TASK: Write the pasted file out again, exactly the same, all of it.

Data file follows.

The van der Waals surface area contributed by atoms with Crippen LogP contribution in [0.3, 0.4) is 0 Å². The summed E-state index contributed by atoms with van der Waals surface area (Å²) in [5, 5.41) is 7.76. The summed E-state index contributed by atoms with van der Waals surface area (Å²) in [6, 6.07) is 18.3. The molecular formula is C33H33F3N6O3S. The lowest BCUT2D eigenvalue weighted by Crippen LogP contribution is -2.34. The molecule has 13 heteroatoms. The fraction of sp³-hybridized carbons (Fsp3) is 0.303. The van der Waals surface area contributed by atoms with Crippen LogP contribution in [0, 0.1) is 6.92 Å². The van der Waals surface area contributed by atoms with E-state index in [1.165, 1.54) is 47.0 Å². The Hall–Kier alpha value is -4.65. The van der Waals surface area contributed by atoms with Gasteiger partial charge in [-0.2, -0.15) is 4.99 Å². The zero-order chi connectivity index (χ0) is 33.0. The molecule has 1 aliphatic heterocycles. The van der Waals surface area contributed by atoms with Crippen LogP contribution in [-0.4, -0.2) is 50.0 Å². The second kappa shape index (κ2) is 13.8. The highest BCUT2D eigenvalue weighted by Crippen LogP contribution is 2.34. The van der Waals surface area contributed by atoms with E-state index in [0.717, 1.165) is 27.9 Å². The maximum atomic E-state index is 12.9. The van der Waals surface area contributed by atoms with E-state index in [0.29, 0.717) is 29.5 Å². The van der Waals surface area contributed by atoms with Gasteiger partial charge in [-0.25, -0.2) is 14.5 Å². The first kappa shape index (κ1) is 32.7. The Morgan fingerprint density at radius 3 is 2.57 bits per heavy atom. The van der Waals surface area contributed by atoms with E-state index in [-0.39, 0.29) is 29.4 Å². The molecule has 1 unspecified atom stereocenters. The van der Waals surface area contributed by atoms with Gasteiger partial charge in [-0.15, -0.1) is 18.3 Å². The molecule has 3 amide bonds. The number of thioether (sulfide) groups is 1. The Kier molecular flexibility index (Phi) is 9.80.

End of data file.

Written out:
The van der Waals surface area contributed by atoms with Crippen LogP contribution in [0.3, 0.4) is 0 Å². The summed E-state index contributed by atoms with van der Waals surface area (Å²) in [5, 5.41) is 7.76. The summed E-state index contributed by atoms with van der Waals surface area (Å²) in [6, 6.07) is 18.3. The molecular formula is C33H33F3N6O3S. The lowest BCUT2D eigenvalue weighted by Crippen LogP contribution is -2.34. The molecule has 13 heteroatoms. The fraction of sp³-hybridized carbons (Fsp3) is 0.303. The van der Waals surface area contributed by atoms with Crippen LogP contribution in [0, 0.1) is 6.92 Å². The van der Waals surface area contributed by atoms with E-state index in [1.165, 1.54) is 47.0 Å². The Hall–Kier alpha value is -4.65. The van der Waals surface area contributed by atoms with Gasteiger partial charge in [-0.2, -0.15) is 4.99 Å². The zero-order chi connectivity index (χ0) is 33.0. The molecule has 1 aliphatic heterocycles. The van der Waals surface area contributed by atoms with Crippen LogP contribution in [-0.4, -0.2) is 50.0 Å². The second kappa shape index (κ2) is 13.8. The highest BCUT2D eigenvalue weighted by Crippen LogP contribution is 2.34. The van der Waals surface area contributed by atoms with E-state index in [0.717, 1.165) is 27.9 Å². The maximum atomic E-state index is 12.9. The van der Waals surface area contributed by atoms with E-state index in [0.29, 0.717) is 29.5 Å². The van der Waals surface area contributed by atoms with Gasteiger partial charge in [-0.25, -0.2) is 14.5 Å². The first kappa shape index (κ1) is 32.7. The Morgan fingerprint density at radius 3 is 2.57 bits per heavy atom. The van der Waals surface area contributed by atoms with E-state index in [-0.39, 0.29) is 29.4 Å². The molecule has 1 unspecified atom stereocenters. The van der Waals surface area contributed by atoms with Gasteiger partial charge in [-0.15, -0.1) is 18.3 Å². The molecule has 3 amide bonds. The number of thioether (sulfide) groups is 1. The Kier molecular flexibility index (Phi) is 9.80.